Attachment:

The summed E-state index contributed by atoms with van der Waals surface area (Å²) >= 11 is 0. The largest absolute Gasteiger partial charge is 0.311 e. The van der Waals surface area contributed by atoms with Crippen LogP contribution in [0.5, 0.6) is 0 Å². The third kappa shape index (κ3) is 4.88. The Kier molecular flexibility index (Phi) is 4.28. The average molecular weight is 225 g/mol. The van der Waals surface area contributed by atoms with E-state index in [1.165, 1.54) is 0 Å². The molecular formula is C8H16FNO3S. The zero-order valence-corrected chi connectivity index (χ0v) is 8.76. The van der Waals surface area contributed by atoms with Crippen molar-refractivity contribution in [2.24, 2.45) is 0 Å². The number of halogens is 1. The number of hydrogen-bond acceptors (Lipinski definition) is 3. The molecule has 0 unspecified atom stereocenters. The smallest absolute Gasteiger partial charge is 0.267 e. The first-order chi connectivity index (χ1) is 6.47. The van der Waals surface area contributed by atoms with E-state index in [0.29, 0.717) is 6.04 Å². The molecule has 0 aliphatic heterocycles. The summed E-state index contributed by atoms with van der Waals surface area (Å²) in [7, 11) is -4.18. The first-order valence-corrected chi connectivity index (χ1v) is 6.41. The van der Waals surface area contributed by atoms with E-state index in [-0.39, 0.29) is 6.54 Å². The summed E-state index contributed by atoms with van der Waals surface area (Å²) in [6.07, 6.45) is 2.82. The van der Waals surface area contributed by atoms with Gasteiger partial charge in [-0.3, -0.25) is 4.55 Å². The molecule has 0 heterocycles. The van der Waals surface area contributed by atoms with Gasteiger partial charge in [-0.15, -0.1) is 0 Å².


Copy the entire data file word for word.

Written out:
The summed E-state index contributed by atoms with van der Waals surface area (Å²) >= 11 is 0. The largest absolute Gasteiger partial charge is 0.311 e. The van der Waals surface area contributed by atoms with Crippen LogP contribution in [0.5, 0.6) is 0 Å². The third kappa shape index (κ3) is 4.88. The Kier molecular flexibility index (Phi) is 4.28. The average molecular weight is 225 g/mol. The van der Waals surface area contributed by atoms with E-state index in [1.165, 1.54) is 0 Å². The molecular formula is C8H16FNO3S. The zero-order valence-corrected chi connectivity index (χ0v) is 8.76. The van der Waals surface area contributed by atoms with Crippen molar-refractivity contribution in [2.24, 2.45) is 0 Å². The number of halogens is 1. The number of hydrogen-bond acceptors (Lipinski definition) is 3. The molecule has 0 unspecified atom stereocenters. The smallest absolute Gasteiger partial charge is 0.267 e. The first-order chi connectivity index (χ1) is 6.47. The van der Waals surface area contributed by atoms with E-state index in [0.29, 0.717) is 6.04 Å². The molecule has 0 aliphatic heterocycles. The summed E-state index contributed by atoms with van der Waals surface area (Å²) in [7, 11) is -4.18. The first-order valence-corrected chi connectivity index (χ1v) is 6.41. The van der Waals surface area contributed by atoms with E-state index in [-0.39, 0.29) is 6.54 Å². The summed E-state index contributed by atoms with van der Waals surface area (Å²) in [6.07, 6.45) is 2.82. The van der Waals surface area contributed by atoms with Gasteiger partial charge in [-0.3, -0.25) is 4.55 Å². The molecule has 0 heterocycles. The van der Waals surface area contributed by atoms with Gasteiger partial charge in [-0.15, -0.1) is 0 Å².